Frequently Asked Questions


1. What is the Strong Cities Network?

The Strong Cities Network is the first ever global network of mayors, policymakers and practitioners united in building social cohesion and resilience to counter violent extremism in all its forms.

We connect cities, towns and regions around the world to share their local best practice on an international scale and collaborate at the subnational level to prevent violent extremism and the conditions in which extremism and radicalisation can take hold in communities.

The Strong Cities Network is made up of member cities in every major global region, each with specific lessons, practice or challenges surrounding violent extremism. We work with mayors and local political leaders and frontline practitioners spanning multiple sectors in each member city. We also work closely with civil society groups and partner organisations in many areas.

We believe that communities themselves are uniquely placed to counter violent extremism and create stronger and safer cities. We serve as a platform for communities, CVE professionals and local political leaders to connect with their counterparts around the world and learn from the breadth one another’s experience. Our programming spans training, research, activities and resources aimed at enriching understanding of – and enabling more effective local responses to – the challenge of violent extremism.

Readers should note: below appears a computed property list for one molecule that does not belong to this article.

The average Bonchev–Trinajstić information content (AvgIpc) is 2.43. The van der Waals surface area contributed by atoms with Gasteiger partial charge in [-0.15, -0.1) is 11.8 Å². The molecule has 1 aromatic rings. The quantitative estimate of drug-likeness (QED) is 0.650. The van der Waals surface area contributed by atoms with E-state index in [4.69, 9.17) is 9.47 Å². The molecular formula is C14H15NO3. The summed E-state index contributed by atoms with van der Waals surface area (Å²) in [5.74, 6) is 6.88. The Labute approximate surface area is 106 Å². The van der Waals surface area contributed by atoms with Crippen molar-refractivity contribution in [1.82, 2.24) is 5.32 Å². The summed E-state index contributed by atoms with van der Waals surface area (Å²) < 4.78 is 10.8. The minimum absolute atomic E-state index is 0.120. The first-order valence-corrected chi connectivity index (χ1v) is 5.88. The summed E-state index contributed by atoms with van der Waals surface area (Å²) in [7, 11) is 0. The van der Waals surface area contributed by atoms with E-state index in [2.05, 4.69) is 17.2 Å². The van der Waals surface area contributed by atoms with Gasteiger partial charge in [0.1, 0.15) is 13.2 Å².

In sourcing and sharing best practice in local CVE, the Strong Cities Network does not aim to create a ‘blueprint’ for local strategies. We are characterised by the diversity of our membership and the various forms of violent extremism present in each city. Our priority is to help cities identify where there is leading local practice, assess what factors can support good practice in a given context, and adapt and improve upon their own strategy design and implementation with a full appreciation of the specificity of one context to another.   


2. Who runs the Strong Cities Network?

The Strong Cities Network is run by the Institute for Strategic Dialogue (ISD). Based in London and with more than 10 years’ experience leading research, innovation and action to counter violent extremism, ISD works with national and local governments around the world, as well as tech companies, media and communications organisations and civil society groups to develop a ‘full-stack’ approach to CVE.

ISD runs the largest network of former extremists and survivors of extremism (Against Violent Extremism), as well as networks of youth civil activists (YouthCAN) and women (Women and Extremism). At the local and national governmental levels, ISD also runs the Policy Planners’ Network and has worked with the European Forum for Urban Security on the LIAISE project.